A key plank of Australia's Landcare program has been found lacking by the auditor-general, who found it was only "partly effective" in assuring value for money.
Examining the Department of Agriculture, Water and the Environment's handling of the Regional Land Partnerships program, the auditor also questioned whether it had achieved all its intended outcomes.
The program - a key element of the National Landcare Program - is providing $450 million between 2018/19 and 2022/23, aiming to promote conservation of threatened species, ecological communities and heritage values.
It follows past audit reports finding the delivery of natural resource management activities lacked clear selection processes, risk-based compliance strategies and performance monitoring.
Fifty service providers have been contracted to deliver 225 projects in 54 regions.
The program comprises 159 environment projects and 66 agriculture projects, with 22 projects completed as of September 9.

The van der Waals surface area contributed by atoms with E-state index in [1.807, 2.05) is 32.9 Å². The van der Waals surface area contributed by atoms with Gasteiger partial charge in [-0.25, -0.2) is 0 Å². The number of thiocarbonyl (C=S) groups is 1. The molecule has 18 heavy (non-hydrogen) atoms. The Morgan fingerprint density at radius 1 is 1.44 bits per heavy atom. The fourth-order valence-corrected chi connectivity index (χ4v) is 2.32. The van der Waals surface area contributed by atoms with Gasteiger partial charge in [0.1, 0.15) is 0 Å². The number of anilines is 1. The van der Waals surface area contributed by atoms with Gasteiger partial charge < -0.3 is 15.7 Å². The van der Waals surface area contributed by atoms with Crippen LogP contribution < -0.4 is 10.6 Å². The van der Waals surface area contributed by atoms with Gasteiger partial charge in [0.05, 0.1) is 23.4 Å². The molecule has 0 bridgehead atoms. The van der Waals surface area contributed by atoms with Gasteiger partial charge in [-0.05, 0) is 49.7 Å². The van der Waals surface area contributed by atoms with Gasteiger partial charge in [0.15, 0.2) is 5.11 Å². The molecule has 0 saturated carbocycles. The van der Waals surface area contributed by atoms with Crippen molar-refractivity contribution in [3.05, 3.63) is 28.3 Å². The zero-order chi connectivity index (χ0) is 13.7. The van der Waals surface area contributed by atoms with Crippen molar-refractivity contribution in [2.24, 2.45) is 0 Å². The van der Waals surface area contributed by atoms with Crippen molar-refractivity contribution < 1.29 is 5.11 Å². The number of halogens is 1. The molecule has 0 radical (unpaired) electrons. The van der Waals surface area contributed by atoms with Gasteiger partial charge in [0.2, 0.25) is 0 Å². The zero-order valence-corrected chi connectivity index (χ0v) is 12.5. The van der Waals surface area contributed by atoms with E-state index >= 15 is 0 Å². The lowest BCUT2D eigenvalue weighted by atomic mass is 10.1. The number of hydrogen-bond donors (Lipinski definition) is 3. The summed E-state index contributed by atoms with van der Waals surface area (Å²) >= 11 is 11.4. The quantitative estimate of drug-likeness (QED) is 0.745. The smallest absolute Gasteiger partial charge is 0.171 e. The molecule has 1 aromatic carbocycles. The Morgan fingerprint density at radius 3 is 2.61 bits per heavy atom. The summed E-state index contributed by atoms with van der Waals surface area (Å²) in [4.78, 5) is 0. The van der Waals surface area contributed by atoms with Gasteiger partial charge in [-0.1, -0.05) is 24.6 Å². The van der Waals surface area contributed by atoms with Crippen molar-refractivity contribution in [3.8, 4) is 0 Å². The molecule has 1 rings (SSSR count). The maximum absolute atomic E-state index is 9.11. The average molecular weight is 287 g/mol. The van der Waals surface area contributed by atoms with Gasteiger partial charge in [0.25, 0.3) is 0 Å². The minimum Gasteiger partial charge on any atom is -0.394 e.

The latest report found the department had no formal process for recording decisions made on program risks.
And while a risk assessment document is given to an executive quarterly, it was not clear how that document is reviewed and updated.
It said management of program risks was only partly effective.
The auditor queried the rate of undocumented conflicts of interest, asking that the department ensure they are managed properly.
The report also found DAWE did not report annually on project deliverables as required.
DAWE accepted the report's four recommendations, which included implementing a process to manage program risks informed by risk assessments and compliance data, and determining whether an appropriate baseline has been set for each project.
It also agreed to implement a risk management process and improve the records of its meetings held to discuss projects.
Australian Associated Press